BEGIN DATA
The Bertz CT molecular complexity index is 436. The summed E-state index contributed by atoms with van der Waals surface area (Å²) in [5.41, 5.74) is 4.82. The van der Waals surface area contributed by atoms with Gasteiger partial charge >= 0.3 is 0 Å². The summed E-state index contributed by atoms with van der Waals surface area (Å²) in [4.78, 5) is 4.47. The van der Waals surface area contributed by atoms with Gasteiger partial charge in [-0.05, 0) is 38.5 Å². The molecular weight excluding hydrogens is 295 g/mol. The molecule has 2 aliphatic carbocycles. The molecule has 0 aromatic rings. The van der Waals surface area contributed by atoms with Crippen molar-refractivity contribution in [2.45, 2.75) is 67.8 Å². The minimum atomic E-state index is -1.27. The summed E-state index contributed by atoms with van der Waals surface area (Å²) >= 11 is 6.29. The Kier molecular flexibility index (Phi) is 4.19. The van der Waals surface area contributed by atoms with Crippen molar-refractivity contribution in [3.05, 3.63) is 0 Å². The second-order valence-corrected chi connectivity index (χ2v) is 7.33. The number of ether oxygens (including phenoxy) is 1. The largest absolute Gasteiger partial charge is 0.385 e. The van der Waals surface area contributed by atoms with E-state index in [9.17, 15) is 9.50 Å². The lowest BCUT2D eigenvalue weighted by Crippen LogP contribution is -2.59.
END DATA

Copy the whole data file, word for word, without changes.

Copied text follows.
The Bertz CT molecular complexity index is 436. The summed E-state index contributed by atoms with van der Waals surface area (Å²) in [5.41, 5.74) is 4.82. The van der Waals surface area contributed by atoms with Gasteiger partial charge >= 0.3 is 0 Å². The summed E-state index contributed by atoms with van der Waals surface area (Å²) in [4.78, 5) is 4.47. The van der Waals surface area contributed by atoms with Gasteiger partial charge in [-0.05, 0) is 38.5 Å². The molecular weight excluding hydrogens is 295 g/mol. The molecule has 2 aliphatic carbocycles. The molecule has 0 aromatic rings. The van der Waals surface area contributed by atoms with Crippen molar-refractivity contribution in [2.45, 2.75) is 67.8 Å². The minimum atomic E-state index is -1.27. The summed E-state index contributed by atoms with van der Waals surface area (Å²) >= 11 is 6.29. The Kier molecular flexibility index (Phi) is 4.19. The van der Waals surface area contributed by atoms with Crippen molar-refractivity contribution in [3.05, 3.63) is 0 Å². The second-order valence-corrected chi connectivity index (χ2v) is 7.33. The number of ether oxygens (including phenoxy) is 1. The largest absolute Gasteiger partial charge is 0.385 e. The van der Waals surface area contributed by atoms with E-state index in [9.17, 15) is 9.50 Å². The lowest BCUT2D eigenvalue weighted by Crippen LogP contribution is -2.59.